John Dodge, A Deadly Wind: The 1962 Columbus Day Storm
Were you in Portland for the Columbus Day Storm of 1962? That storm was a freak of nature, a weather outlier with deadly winds topping one hundred miles per hour. The storm killed dozens, injured hundreds, damaged more than fifty thousand homes, and leveled enough timber to build one million homes. To find an equally ferocious storm of its kind, one must fast-forward fifty years and cross the continent to Superstorm Sandy’s 2012 attack on the East Coast. While Superstorm Sandy was predicted days in advance, the Columbus Day Storm caught ill-equipped weather forecasters by surprise. From its genesis in the Marshall Islands to its final hours on Vancouver Island, British Columbia, the storm plowed an unparalleled path of destruction.
In A Deadly Wind, published by Oregon State University Press, veteran journalist John Dodge tells a compelling story spiced with human drama, Cold War tension, and Pacific Northwest history. This is a must-read for the tens of thousands of storm survivors, for history buffs, and for anyone interested in the intersection of severe weather events and climate change. Jim Lynch, author of several novels, including The Highest Tide, says “A Deadly Wind is a wonderful book written by one of the Pacific Northwest’s best storytellers. With John Dodge’s reporting and engaging prose, the biggest storm to ever slam the west coast roars back to life on these pages.”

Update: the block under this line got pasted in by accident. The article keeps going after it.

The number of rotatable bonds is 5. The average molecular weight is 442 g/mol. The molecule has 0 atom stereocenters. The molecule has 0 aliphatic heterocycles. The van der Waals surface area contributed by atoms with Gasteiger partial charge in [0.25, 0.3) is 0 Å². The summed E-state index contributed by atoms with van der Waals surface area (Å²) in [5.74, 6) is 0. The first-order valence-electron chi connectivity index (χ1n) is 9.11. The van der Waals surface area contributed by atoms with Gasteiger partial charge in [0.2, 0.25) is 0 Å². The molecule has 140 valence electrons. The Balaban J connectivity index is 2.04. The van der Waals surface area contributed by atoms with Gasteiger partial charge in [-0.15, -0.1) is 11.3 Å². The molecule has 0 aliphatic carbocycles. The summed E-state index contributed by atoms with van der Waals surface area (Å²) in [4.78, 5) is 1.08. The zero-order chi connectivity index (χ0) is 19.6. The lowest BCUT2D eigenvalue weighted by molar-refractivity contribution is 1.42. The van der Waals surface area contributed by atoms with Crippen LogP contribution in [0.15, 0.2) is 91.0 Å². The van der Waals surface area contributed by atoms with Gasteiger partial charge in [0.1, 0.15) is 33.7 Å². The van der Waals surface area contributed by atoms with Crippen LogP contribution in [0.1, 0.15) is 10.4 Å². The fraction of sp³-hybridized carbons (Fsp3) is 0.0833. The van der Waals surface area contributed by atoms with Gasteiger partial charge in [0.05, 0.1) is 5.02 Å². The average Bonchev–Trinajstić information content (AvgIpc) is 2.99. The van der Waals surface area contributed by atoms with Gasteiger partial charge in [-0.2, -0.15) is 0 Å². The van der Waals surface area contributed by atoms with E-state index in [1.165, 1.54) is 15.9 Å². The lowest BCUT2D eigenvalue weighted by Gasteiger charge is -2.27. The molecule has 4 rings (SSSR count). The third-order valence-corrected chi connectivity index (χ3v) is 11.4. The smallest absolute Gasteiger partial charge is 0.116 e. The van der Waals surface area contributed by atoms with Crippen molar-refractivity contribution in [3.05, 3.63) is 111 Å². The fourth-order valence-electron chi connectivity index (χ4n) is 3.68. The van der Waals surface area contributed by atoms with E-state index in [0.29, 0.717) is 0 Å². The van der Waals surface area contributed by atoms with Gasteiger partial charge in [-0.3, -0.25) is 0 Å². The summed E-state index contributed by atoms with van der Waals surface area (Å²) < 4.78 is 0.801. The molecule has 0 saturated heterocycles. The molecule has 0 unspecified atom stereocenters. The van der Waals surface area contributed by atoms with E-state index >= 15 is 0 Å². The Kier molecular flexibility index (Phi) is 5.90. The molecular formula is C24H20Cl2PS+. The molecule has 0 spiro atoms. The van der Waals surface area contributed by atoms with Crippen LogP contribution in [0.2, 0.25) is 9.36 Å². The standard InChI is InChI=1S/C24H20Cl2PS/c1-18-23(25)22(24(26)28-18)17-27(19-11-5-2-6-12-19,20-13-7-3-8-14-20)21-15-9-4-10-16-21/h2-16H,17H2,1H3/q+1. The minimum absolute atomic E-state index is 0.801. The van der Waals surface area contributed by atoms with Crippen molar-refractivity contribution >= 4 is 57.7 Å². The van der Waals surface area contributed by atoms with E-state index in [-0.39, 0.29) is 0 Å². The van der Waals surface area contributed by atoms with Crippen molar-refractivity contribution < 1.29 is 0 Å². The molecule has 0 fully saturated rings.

John Dodge was a columnist, editorial page writer, and investigative reporter for the Olympian before retiring in 2015 after an award-winning career spanning forty years. Dodge is a veteran of natural disaster reporting, including the 1980 eruption of Mount St. Helens, the 1989 Bay Area earthquake, the 2001 Nisqually earthquake, and numerous damaging windstorms and floods. He experienced the Columbus Day Storm as a young teenager. Dodge and his wife live in Olympia.